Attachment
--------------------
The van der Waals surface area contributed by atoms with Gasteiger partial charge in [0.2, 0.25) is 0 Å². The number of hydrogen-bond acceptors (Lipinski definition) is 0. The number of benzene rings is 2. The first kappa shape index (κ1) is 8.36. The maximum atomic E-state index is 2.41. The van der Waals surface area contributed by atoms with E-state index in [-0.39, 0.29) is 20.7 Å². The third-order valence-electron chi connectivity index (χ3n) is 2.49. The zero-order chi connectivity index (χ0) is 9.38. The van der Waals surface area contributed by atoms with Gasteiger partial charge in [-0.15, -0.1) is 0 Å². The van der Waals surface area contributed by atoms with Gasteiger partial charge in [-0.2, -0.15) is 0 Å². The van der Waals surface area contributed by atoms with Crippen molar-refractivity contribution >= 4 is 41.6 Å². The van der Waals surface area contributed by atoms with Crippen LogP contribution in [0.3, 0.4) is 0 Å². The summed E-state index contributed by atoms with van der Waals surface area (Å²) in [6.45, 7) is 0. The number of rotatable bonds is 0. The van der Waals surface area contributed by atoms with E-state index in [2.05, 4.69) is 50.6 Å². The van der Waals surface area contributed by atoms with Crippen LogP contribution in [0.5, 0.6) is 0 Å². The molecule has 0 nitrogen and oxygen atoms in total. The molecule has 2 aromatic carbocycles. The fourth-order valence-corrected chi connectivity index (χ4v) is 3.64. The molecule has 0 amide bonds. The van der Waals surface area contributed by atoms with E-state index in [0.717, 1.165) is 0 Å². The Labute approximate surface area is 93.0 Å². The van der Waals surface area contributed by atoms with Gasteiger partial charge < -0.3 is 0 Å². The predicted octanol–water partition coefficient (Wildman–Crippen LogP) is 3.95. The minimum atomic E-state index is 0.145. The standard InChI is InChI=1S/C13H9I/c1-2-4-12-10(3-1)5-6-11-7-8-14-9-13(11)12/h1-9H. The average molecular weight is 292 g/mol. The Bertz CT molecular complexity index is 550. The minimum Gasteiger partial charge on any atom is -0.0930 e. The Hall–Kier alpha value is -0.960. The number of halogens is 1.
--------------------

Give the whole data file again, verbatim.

The van der Waals surface area contributed by atoms with Gasteiger partial charge in [0.2, 0.25) is 0 Å². The number of hydrogen-bond acceptors (Lipinski definition) is 0. The number of benzene rings is 2. The first kappa shape index (κ1) is 8.36. The maximum atomic E-state index is 2.41. The van der Waals surface area contributed by atoms with E-state index in [-0.39, 0.29) is 20.7 Å². The third-order valence-electron chi connectivity index (χ3n) is 2.49. The zero-order chi connectivity index (χ0) is 9.38. The van der Waals surface area contributed by atoms with Gasteiger partial charge in [-0.15, -0.1) is 0 Å². The van der Waals surface area contributed by atoms with Gasteiger partial charge in [-0.2, -0.15) is 0 Å². The van der Waals surface area contributed by atoms with Crippen molar-refractivity contribution >= 4 is 41.6 Å². The van der Waals surface area contributed by atoms with Crippen LogP contribution in [0.3, 0.4) is 0 Å². The summed E-state index contributed by atoms with van der Waals surface area (Å²) in [6.45, 7) is 0. The number of rotatable bonds is 0. The van der Waals surface area contributed by atoms with E-state index in [2.05, 4.69) is 50.6 Å². The van der Waals surface area contributed by atoms with Crippen LogP contribution in [0.5, 0.6) is 0 Å². The molecule has 0 nitrogen and oxygen atoms in total. The molecule has 2 aromatic carbocycles. The fourth-order valence-corrected chi connectivity index (χ4v) is 3.64. The molecule has 0 amide bonds. The van der Waals surface area contributed by atoms with E-state index in [0.717, 1.165) is 0 Å². The Labute approximate surface area is 93.0 Å². The van der Waals surface area contributed by atoms with Gasteiger partial charge < -0.3 is 0 Å². The predicted octanol–water partition coefficient (Wildman–Crippen LogP) is 3.95. The minimum atomic E-state index is 0.145. The standard InChI is InChI=1S/C13H9I/c1-2-4-12-10(3-1)5-6-11-7-8-14-9-13(11)12/h1-9H. The average molecular weight is 292 g/mol. The Bertz CT molecular complexity index is 550. The minimum Gasteiger partial charge on any atom is -0.0930 e. The Hall–Kier alpha value is -0.960. The number of halogens is 1.